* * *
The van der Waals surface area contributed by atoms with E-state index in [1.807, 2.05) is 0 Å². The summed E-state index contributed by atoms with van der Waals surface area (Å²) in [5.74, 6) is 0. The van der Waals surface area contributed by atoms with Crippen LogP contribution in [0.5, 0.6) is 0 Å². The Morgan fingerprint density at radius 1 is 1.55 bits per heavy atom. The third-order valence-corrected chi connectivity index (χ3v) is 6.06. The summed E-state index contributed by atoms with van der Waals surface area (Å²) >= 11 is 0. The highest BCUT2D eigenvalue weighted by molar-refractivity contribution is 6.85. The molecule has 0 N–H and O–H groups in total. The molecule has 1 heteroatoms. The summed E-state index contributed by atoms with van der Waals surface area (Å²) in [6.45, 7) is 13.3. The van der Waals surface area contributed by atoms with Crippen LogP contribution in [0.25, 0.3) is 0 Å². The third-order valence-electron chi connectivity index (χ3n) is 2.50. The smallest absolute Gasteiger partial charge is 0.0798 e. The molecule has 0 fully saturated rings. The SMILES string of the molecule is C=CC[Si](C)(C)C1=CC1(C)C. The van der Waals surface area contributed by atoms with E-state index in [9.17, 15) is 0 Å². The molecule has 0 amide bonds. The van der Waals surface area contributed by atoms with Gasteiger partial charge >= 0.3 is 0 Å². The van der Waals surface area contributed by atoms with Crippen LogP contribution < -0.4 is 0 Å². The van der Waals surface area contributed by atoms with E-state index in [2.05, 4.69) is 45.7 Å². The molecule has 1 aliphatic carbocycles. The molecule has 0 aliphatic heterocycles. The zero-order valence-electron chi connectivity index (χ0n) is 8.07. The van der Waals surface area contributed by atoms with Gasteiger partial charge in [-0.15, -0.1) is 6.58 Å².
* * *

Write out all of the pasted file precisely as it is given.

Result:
The van der Waals surface area contributed by atoms with E-state index in [1.807, 2.05) is 0 Å². The summed E-state index contributed by atoms with van der Waals surface area (Å²) in [5.74, 6) is 0. The van der Waals surface area contributed by atoms with Crippen LogP contribution in [0.5, 0.6) is 0 Å². The Morgan fingerprint density at radius 1 is 1.55 bits per heavy atom. The third-order valence-corrected chi connectivity index (χ3v) is 6.06. The summed E-state index contributed by atoms with van der Waals surface area (Å²) >= 11 is 0. The highest BCUT2D eigenvalue weighted by molar-refractivity contribution is 6.85. The molecule has 0 N–H and O–H groups in total. The molecule has 1 heteroatoms. The summed E-state index contributed by atoms with van der Waals surface area (Å²) in [6.45, 7) is 13.3. The van der Waals surface area contributed by atoms with Crippen LogP contribution in [0.25, 0.3) is 0 Å². The third-order valence-electron chi connectivity index (χ3n) is 2.50. The smallest absolute Gasteiger partial charge is 0.0798 e. The molecule has 0 fully saturated rings. The SMILES string of the molecule is C=CC[Si](C)(C)C1=CC1(C)C. The van der Waals surface area contributed by atoms with E-state index in [9.17, 15) is 0 Å². The molecule has 0 amide bonds. The van der Waals surface area contributed by atoms with Gasteiger partial charge >= 0.3 is 0 Å². The van der Waals surface area contributed by atoms with Crippen LogP contribution < -0.4 is 0 Å². The van der Waals surface area contributed by atoms with E-state index in [2.05, 4.69) is 45.7 Å². The molecule has 1 aliphatic carbocycles. The molecule has 0 aliphatic heterocycles. The zero-order valence-electron chi connectivity index (χ0n) is 8.07. The van der Waals surface area contributed by atoms with Gasteiger partial charge in [-0.15, -0.1) is 6.58 Å².